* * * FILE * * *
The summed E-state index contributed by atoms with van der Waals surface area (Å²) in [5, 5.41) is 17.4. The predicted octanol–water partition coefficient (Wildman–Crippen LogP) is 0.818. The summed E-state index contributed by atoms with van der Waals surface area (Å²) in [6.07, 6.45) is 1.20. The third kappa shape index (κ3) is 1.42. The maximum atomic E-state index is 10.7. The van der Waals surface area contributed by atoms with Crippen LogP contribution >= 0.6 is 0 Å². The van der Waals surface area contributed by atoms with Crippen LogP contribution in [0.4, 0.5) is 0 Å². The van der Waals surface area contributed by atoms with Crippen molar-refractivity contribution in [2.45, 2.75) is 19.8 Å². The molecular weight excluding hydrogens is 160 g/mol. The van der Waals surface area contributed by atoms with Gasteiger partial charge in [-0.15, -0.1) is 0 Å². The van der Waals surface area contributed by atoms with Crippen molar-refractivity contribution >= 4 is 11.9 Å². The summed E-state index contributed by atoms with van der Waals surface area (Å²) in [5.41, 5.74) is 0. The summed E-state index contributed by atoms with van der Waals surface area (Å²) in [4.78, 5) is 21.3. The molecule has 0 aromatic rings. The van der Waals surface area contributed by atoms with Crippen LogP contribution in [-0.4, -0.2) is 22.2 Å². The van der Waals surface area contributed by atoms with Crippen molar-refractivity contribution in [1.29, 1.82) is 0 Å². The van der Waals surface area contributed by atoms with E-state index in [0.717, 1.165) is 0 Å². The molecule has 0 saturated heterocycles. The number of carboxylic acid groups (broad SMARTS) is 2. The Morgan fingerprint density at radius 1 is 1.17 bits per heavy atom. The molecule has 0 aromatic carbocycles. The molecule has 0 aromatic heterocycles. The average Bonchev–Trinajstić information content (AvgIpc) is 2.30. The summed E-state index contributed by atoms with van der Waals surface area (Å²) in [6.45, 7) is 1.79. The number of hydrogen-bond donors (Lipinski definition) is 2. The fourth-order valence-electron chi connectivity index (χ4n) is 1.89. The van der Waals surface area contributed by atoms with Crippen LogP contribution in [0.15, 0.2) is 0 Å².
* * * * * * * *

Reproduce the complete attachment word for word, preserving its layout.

The summed E-state index contributed by atoms with van der Waals surface area (Å²) in [5, 5.41) is 17.4. The predicted octanol–water partition coefficient (Wildman–Crippen LogP) is 0.818. The summed E-state index contributed by atoms with van der Waals surface area (Å²) in [6.07, 6.45) is 1.20. The third kappa shape index (κ3) is 1.42. The maximum atomic E-state index is 10.7. The van der Waals surface area contributed by atoms with Crippen LogP contribution >= 0.6 is 0 Å². The van der Waals surface area contributed by atoms with Crippen LogP contribution in [0.4, 0.5) is 0 Å². The van der Waals surface area contributed by atoms with Crippen molar-refractivity contribution in [2.45, 2.75) is 19.8 Å². The molecular weight excluding hydrogens is 160 g/mol. The van der Waals surface area contributed by atoms with Gasteiger partial charge in [-0.15, -0.1) is 0 Å². The van der Waals surface area contributed by atoms with Crippen molar-refractivity contribution >= 4 is 11.9 Å². The summed E-state index contributed by atoms with van der Waals surface area (Å²) in [5.41, 5.74) is 0. The summed E-state index contributed by atoms with van der Waals surface area (Å²) in [4.78, 5) is 21.3. The molecule has 0 aromatic rings. The van der Waals surface area contributed by atoms with Crippen LogP contribution in [-0.4, -0.2) is 22.2 Å². The van der Waals surface area contributed by atoms with Crippen molar-refractivity contribution in [1.29, 1.82) is 0 Å². The van der Waals surface area contributed by atoms with E-state index in [0.717, 1.165) is 0 Å². The molecule has 0 saturated heterocycles. The number of carboxylic acid groups (broad SMARTS) is 2. The Morgan fingerprint density at radius 1 is 1.17 bits per heavy atom. The molecule has 0 aromatic carbocycles. The molecule has 0 aromatic heterocycles. The average Bonchev–Trinajstić information content (AvgIpc) is 2.30. The summed E-state index contributed by atoms with van der Waals surface area (Å²) in [6.45, 7) is 1.79. The number of hydrogen-bond donors (Lipinski definition) is 2. The fourth-order valence-electron chi connectivity index (χ4n) is 1.89. The van der Waals surface area contributed by atoms with Crippen LogP contribution in [0.15, 0.2) is 0 Å².